Over 60,000 Australians suffer a stroke every year, making it the second most common cause of disability in Australia. More than half of those who survive a stroke require help with normal daily activities.
There is no cure for stroke, nor any forthcoming. Rehabilitation is the only method to recover movement of stroke-affected limbs.
Our research focuses on the recovery of movement after stroke. We are currently setting up a project to test the delivery of rehabilitation therapy via high speed broadband to people in regional and remote parts of Australia. We are also making detailed assessments of stroke patients before and after rehabilitation that will allow us to predict which patients will benefit most from therapy.
There are several risk factors for stroke, including high blood pressure, high cholesterol levels, obesity, having diabetes, having an irregular pulse, and having had ‘mini-strokes’ (transient ischaemic attacks) in the past. If you smoke, eat a diet high in salt and fat, or drink excessive amounts of alcohol you are considered to be at higher risk of having a stroke. Age is also a risk factor; however, about one third of stroke patients are under age 65.
A stroke occurs when the blood supply to the brain is disrupted. This can occur because the arteries supplying blood to the brain are blocked by a blood clot or by fatty deposits (plaques) that have built up on the artery walls. The blood supply can also be disrupted by a bleed in the brain.
The signs of a stroke include*:
If you or someone else is experiencing these signs, seek medical attention immediately.
*Thanks to the National Stroke Foundation for this information.
A stroke can affect movement in part or all of the arm or leg on either side of the body. Because movement, including range and dexterity, may be considerably affected, a person who has had a stroke may feel discouraged about using their stroke-affected limb. However, the only way to regain movement and function is to use the limb.
In constraint-induced movement therapy (CI), the therapist constrains the patient’s unaffected arm in a sling, forcing them to use their affected side repetitively and intensively for two weeks.
Virtual reality therapy, including the use of video gaming consoles, is increasingly being used because patients find it more fun and satisfying, which means they are better able to keep up with their treatment regime.
The McNulty Group studies changes in the motor pathway after stroke, including in the brain as well as the spinal cord, peripheral nerves, muscles and single motor units – the smallest functional units of muscle.
We not only study changes in how well people can perform activities of daily living, but how the brain and nervous system control both simple and complex movements.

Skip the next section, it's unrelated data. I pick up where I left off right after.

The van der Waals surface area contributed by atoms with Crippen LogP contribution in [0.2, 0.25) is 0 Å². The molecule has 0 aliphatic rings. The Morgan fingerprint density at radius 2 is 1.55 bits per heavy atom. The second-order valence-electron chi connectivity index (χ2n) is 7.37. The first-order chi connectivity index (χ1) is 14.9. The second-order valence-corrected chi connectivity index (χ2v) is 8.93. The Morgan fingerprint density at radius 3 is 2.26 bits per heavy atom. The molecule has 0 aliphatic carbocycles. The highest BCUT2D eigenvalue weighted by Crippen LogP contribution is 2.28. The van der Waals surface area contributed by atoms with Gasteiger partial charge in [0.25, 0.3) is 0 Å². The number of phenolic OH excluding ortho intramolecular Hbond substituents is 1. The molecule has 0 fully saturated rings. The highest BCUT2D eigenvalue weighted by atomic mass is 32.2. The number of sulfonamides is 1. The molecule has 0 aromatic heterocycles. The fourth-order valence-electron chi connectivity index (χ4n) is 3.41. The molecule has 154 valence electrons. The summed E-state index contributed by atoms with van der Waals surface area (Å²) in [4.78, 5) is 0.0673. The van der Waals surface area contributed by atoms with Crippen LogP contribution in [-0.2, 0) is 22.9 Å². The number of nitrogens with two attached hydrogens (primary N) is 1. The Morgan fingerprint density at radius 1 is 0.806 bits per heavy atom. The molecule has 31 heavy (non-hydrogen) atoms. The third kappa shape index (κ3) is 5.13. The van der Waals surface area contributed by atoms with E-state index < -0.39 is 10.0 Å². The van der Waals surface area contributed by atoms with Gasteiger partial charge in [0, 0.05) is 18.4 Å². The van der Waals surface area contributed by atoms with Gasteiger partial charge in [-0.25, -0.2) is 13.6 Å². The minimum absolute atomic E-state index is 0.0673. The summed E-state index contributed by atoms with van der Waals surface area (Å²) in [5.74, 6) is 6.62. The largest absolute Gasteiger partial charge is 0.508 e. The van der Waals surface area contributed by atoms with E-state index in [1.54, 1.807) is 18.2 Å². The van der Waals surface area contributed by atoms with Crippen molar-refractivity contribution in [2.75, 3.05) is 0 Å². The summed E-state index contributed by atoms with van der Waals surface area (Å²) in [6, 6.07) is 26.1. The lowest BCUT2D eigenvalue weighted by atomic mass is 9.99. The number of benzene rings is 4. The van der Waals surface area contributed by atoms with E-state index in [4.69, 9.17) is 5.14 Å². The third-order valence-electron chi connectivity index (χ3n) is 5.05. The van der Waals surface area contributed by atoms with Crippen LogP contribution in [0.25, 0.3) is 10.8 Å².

We use a variety of methods, from everyday tasks to detailed neurophysiological techniques, to understand the consequences of stroke and how patients recover functional movement.
We have shown how different levels of the motor pathway are affected after stroke. The brain cannot drive the muscles on the more affected side as well as those in healthy controls and the resulting force is not as steady. This lack of control makes holding objects or carrying items difficult, particularly when patients do not have vision to help control movement.
We have also shown that when patients are distracted, their control of movement on the more affected side becomes worse. This lack of movement control is compounded by the muscle weakness that characterises movement control after stroke.
We have developed a new type of therapy using the Nintendo Wii as a rehabilitation tool after stroke. Because patients have to learn a new skill when playing these games, this results in greater improvements in brain function than strength or endurance training or the repetition of simple movements alone. The Nintendo Wii doesn’t need to be modified and we can tailor the program to each patient.
Our patients significantly improved their movement ability and the range of tasks they could perform in everyday life using their stroke-affected hand and arm after only 2 weeks of therapy. More importantly they were highly satisfied with this form of therapy.
We are making detailed neurophysiological and functional assessments of people who have had a stroke before and after therapy and then again 12 months later. In this project, we are also assessing the impact of stroke in everyday life, including evidence of fatigue and depression. These comprehensive studies are the first of their kind and will allow us to predict which patients will benefit most from rehabilitation.
We are also implementing a program of intense rehabilitation using the Nintendo Wii as a therapy tool to improve hand function after stroke. Early data have shown significant improvements in multiple facets of motor control and greater independence in activities of daily living.
Based on the success of this program, we will be testing the delivery of this type of therapy using high speed broadband to people living in regional and remote Australia.